- Apr 14, 2019
At these frequencies, there are no "individual sound sources", since the wavelength of the frequencies are much bigger than those sources.Several unfortunate effects work together to increase distortion in such designs, and the end result of this misfortune may be a speaker that has so high distortion it is unusable for high performance sound reproduction. So the problem is real, and it has to be addressed.
The first problem is that the output at the fundamental is reduced, partially due to cancellation from the acoustic port outputs, partially due to low q in the box.
Then there is the problem of radation patterns from the individual sound sources, the driver cone and the acoustic ports, which does not necessarily sum in a similar way across the frequency range, leading to harmonics actually getting amplified, and this amplification can be very different at different radiation angles.
Then the acoustic ports will introduce harmonic distortion themselves, due to non-linear properties of the acoustic resistive material in use. This distortion can be very significant, and actually larger than the distortion from the active driver.
It is possible to reduce this harmonic distortion to acceptable levels, but it is not necessarily easy, if the speaker is very small and very high attenuation of rear sound radiation is a requirement.
Don't know if this was a better explanation, my intent here was more to fill in with some more information.
This is called the lumped element or control system region.
About the distortion coming from the ports and damping material.
I doubt about its significance, and if so it results in even order harmonics.
Damping material does add addition distortion, that is certainly true, I only have never seen it so significant.
I mostly likely think it's the just distortion from boosting, which I agree with @ctrl
Speaking of which, how much is being boosted is a bit of a way of how you look at the whole problem.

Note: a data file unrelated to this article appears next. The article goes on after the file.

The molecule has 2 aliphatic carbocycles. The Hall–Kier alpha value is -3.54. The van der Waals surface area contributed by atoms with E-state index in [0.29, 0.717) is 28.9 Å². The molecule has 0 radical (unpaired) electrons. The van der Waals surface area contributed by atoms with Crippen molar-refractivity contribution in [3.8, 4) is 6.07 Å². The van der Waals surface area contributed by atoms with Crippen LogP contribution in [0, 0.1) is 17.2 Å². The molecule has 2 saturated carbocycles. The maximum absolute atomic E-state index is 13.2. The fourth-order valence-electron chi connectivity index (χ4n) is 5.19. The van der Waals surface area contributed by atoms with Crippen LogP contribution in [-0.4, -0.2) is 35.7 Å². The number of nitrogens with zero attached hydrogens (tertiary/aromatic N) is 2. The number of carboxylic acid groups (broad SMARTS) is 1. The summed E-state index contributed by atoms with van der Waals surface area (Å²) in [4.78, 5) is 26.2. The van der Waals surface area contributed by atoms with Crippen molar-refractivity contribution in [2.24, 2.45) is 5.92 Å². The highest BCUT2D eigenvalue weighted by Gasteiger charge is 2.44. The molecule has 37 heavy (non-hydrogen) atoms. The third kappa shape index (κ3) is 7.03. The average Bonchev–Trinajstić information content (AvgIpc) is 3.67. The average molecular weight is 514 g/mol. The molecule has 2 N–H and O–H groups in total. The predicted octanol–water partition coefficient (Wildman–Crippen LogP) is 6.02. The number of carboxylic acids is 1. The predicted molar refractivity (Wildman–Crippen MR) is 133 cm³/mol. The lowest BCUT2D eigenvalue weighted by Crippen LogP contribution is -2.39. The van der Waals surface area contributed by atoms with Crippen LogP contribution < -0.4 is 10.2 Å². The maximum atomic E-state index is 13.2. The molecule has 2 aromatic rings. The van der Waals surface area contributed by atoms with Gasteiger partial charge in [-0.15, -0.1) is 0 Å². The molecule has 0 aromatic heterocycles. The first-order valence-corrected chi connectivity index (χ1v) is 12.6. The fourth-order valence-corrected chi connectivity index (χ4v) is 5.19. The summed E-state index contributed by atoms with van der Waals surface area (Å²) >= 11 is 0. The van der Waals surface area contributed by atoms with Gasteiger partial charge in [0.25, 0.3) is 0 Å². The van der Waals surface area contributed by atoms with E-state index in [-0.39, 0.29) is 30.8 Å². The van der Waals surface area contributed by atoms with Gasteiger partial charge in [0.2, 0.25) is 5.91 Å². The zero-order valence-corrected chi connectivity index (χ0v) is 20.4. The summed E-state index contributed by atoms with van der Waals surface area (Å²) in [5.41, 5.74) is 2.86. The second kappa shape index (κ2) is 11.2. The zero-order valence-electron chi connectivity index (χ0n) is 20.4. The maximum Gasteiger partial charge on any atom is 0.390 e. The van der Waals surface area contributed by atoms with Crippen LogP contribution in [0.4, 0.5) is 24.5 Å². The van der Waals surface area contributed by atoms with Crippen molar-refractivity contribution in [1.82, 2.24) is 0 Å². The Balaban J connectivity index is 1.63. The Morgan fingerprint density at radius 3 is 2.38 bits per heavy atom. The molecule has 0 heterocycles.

Even from your simulation @ctrl there is a peak around 650Hz at +9dB
So seen from this peak, the 100-150Hz region is even 10dB lower.
A usual baffle-step correction is 6dB in a closed box, so it will be AT LEAST 6dB
On an open baffle system this will be more.
Which is in term of excursion at least twice as much = 10^(6/20) = 2
Which is equal in double the amount in percentage in distortion.
D&D is using some custom Seas Prestige line woofer.
The base model has been around for decades, and is most certainly not as optimized as speaker drivers nowadays.
So I don't know if the distortion will be totally symmetrical or not.
I don't disagree with you on that, but I was just saying that it really depends as a general statement.
As a general rule of thumb, most 8 inch woofers are starting to get much higher distortion levels from 50-60Hz and below.
Depending on the impedance peak. So roughly twice the frequency of the impedance peak would be still a low region in sense of distortion.
And still, here is an example with a relative symmetrical BL and Kms, yet the distortion below 150Hz is mostly even order.
Probably because there seems to be a dynamic offset towards one direction.
Since the 8C is completely symmetrical as a stereo pair, (seen from the listener point of view), I think I would have crossed a little higher.
Especially because room modes are much more of an issue at those frequencies.
I get that you might want to write certain things a bit more "lightly" and "with humor".
There is nothing wrong with that, but just keep in mind that for a lot of people this style of writing is not really respectful.
That doesn't have anything to do with lack of fun, just a difference in culture.